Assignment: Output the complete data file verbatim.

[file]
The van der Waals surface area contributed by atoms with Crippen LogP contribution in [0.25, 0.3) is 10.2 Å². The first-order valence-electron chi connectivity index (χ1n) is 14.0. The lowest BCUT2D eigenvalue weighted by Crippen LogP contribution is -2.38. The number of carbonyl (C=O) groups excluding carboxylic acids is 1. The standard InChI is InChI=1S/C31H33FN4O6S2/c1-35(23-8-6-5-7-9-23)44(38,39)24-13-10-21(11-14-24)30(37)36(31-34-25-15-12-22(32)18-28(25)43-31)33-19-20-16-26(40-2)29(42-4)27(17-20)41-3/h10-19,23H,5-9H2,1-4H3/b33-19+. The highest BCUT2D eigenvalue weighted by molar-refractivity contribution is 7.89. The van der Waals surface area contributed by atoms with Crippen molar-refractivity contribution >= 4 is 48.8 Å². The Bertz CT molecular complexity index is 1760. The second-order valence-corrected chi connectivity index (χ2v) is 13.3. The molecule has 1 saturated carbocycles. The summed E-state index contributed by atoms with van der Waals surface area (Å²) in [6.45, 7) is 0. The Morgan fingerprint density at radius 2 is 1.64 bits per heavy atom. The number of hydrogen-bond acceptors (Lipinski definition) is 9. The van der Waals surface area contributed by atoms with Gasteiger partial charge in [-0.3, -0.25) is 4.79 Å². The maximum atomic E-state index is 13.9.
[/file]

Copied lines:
The van der Waals surface area contributed by atoms with Crippen LogP contribution in [0.25, 0.3) is 10.2 Å². The first-order valence-electron chi connectivity index (χ1n) is 14.0. The lowest BCUT2D eigenvalue weighted by Crippen LogP contribution is -2.38. The number of carbonyl (C=O) groups excluding carboxylic acids is 1. The standard InChI is InChI=1S/C31H33FN4O6S2/c1-35(23-8-6-5-7-9-23)44(38,39)24-13-10-21(11-14-24)30(37)36(31-34-25-15-12-22(32)18-28(25)43-31)33-19-20-16-26(40-2)29(42-4)27(17-20)41-3/h10-19,23H,5-9H2,1-4H3/b33-19+. The highest BCUT2D eigenvalue weighted by molar-refractivity contribution is 7.89. The van der Waals surface area contributed by atoms with Crippen molar-refractivity contribution >= 4 is 48.8 Å². The Bertz CT molecular complexity index is 1760. The second-order valence-corrected chi connectivity index (χ2v) is 13.3. The molecule has 1 saturated carbocycles. The summed E-state index contributed by atoms with van der Waals surface area (Å²) in [6.45, 7) is 0. The Morgan fingerprint density at radius 2 is 1.64 bits per heavy atom. The number of hydrogen-bond acceptors (Lipinski definition) is 9. The van der Waals surface area contributed by atoms with Gasteiger partial charge in [-0.3, -0.25) is 4.79 Å². The maximum atomic E-state index is 13.9.